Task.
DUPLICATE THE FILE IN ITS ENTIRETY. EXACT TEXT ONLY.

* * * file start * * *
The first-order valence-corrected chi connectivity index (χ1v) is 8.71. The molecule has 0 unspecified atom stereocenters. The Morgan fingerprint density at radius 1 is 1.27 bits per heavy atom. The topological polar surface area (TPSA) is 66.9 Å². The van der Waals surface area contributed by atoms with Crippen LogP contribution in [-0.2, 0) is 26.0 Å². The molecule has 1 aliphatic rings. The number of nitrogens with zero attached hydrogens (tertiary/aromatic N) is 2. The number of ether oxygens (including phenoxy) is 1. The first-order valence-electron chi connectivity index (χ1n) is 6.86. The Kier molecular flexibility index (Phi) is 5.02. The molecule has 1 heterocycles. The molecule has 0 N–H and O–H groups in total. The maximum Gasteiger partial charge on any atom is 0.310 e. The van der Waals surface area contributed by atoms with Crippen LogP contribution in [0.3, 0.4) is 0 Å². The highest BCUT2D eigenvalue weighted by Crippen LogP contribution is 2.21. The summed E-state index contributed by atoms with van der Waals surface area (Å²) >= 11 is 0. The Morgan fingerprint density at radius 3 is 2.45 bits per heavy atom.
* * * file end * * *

The first-order valence-corrected chi connectivity index (χ1v) is 8.71. The molecule has 0 unspecified atom stereocenters. The Morgan fingerprint density at radius 1 is 1.27 bits per heavy atom. The topological polar surface area (TPSA) is 66.9 Å². The van der Waals surface area contributed by atoms with Crippen LogP contribution in [-0.2, 0) is 26.0 Å². The molecule has 1 aliphatic rings. The number of nitrogens with zero attached hydrogens (tertiary/aromatic N) is 2. The number of ether oxygens (including phenoxy) is 1. The first-order valence-electron chi connectivity index (χ1n) is 6.86. The Kier molecular flexibility index (Phi) is 5.02. The molecule has 1 heterocycles. The molecule has 0 N–H and O–H groups in total. The maximum Gasteiger partial charge on any atom is 0.310 e. The van der Waals surface area contributed by atoms with Crippen LogP contribution in [0.3, 0.4) is 0 Å². The highest BCUT2D eigenvalue weighted by Crippen LogP contribution is 2.21. The summed E-state index contributed by atoms with van der Waals surface area (Å²) >= 11 is 0. The Morgan fingerprint density at radius 3 is 2.45 bits per heavy atom.